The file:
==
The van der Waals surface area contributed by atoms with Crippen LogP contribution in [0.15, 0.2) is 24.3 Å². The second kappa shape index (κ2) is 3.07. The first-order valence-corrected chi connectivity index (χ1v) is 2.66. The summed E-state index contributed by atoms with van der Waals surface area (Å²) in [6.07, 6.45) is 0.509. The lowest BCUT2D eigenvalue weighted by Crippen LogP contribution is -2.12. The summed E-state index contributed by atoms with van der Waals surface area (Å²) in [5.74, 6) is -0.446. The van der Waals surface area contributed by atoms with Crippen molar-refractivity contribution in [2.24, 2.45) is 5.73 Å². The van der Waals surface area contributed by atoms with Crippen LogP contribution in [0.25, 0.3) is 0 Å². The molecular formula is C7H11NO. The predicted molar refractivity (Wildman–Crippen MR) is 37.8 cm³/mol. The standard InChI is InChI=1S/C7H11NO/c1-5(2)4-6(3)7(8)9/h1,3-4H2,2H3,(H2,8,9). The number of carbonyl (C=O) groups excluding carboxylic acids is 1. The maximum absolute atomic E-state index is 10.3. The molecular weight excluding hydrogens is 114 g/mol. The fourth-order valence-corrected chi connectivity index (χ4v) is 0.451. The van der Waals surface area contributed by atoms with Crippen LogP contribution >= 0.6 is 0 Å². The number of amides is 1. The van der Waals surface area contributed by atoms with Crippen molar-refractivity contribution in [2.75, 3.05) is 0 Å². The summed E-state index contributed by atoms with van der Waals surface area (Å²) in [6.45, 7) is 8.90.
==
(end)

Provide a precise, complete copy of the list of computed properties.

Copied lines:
The van der Waals surface area contributed by atoms with Crippen LogP contribution in [0.15, 0.2) is 24.3 Å². The second kappa shape index (κ2) is 3.07. The first-order valence-corrected chi connectivity index (χ1v) is 2.66. The summed E-state index contributed by atoms with van der Waals surface area (Å²) in [6.07, 6.45) is 0.509. The lowest BCUT2D eigenvalue weighted by Crippen LogP contribution is -2.12. The summed E-state index contributed by atoms with van der Waals surface area (Å²) in [5.74, 6) is -0.446. The van der Waals surface area contributed by atoms with Crippen molar-refractivity contribution in [2.24, 2.45) is 5.73 Å². The van der Waals surface area contributed by atoms with Crippen LogP contribution in [0.25, 0.3) is 0 Å². The molecular formula is C7H11NO. The predicted molar refractivity (Wildman–Crippen MR) is 37.8 cm³/mol. The standard InChI is InChI=1S/C7H11NO/c1-5(2)4-6(3)7(8)9/h1,3-4H2,2H3,(H2,8,9). The number of carbonyl (C=O) groups excluding carboxylic acids is 1. The maximum absolute atomic E-state index is 10.3. The molecular weight excluding hydrogens is 114 g/mol. The fourth-order valence-corrected chi connectivity index (χ4v) is 0.451. The van der Waals surface area contributed by atoms with Crippen LogP contribution >= 0.6 is 0 Å². The number of amides is 1. The van der Waals surface area contributed by atoms with Crippen molar-refractivity contribution in [2.75, 3.05) is 0 Å². The summed E-state index contributed by atoms with van der Waals surface area (Å²) in [6.45, 7) is 8.90.